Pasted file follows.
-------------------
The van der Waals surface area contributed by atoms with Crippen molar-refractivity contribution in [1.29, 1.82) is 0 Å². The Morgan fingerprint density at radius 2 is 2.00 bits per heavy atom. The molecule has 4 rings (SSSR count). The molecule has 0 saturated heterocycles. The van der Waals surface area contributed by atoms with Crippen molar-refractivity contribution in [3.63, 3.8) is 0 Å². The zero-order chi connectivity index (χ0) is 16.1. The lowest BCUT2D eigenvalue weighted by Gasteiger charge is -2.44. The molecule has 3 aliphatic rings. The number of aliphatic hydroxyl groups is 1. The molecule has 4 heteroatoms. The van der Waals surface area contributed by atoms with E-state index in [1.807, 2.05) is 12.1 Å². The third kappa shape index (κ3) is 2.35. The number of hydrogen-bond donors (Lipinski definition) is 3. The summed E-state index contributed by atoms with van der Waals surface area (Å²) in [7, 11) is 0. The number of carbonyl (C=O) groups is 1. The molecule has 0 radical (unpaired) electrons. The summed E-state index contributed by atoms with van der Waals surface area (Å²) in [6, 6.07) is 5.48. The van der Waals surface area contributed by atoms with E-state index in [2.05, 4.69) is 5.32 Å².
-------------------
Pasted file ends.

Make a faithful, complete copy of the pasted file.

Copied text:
The van der Waals surface area contributed by atoms with Crippen molar-refractivity contribution in [1.29, 1.82) is 0 Å². The Morgan fingerprint density at radius 2 is 2.00 bits per heavy atom. The molecule has 4 rings (SSSR count). The molecule has 0 saturated heterocycles. The van der Waals surface area contributed by atoms with Crippen molar-refractivity contribution in [3.63, 3.8) is 0 Å². The zero-order chi connectivity index (χ0) is 16.1. The lowest BCUT2D eigenvalue weighted by Gasteiger charge is -2.44. The molecule has 3 aliphatic rings. The number of aliphatic hydroxyl groups is 1. The molecule has 4 heteroatoms. The van der Waals surface area contributed by atoms with E-state index in [1.807, 2.05) is 12.1 Å². The third kappa shape index (κ3) is 2.35. The number of hydrogen-bond donors (Lipinski definition) is 3. The summed E-state index contributed by atoms with van der Waals surface area (Å²) in [7, 11) is 0. The number of carbonyl (C=O) groups is 1. The molecule has 0 radical (unpaired) electrons. The summed E-state index contributed by atoms with van der Waals surface area (Å²) in [6, 6.07) is 5.48. The van der Waals surface area contributed by atoms with E-state index in [2.05, 4.69) is 5.32 Å².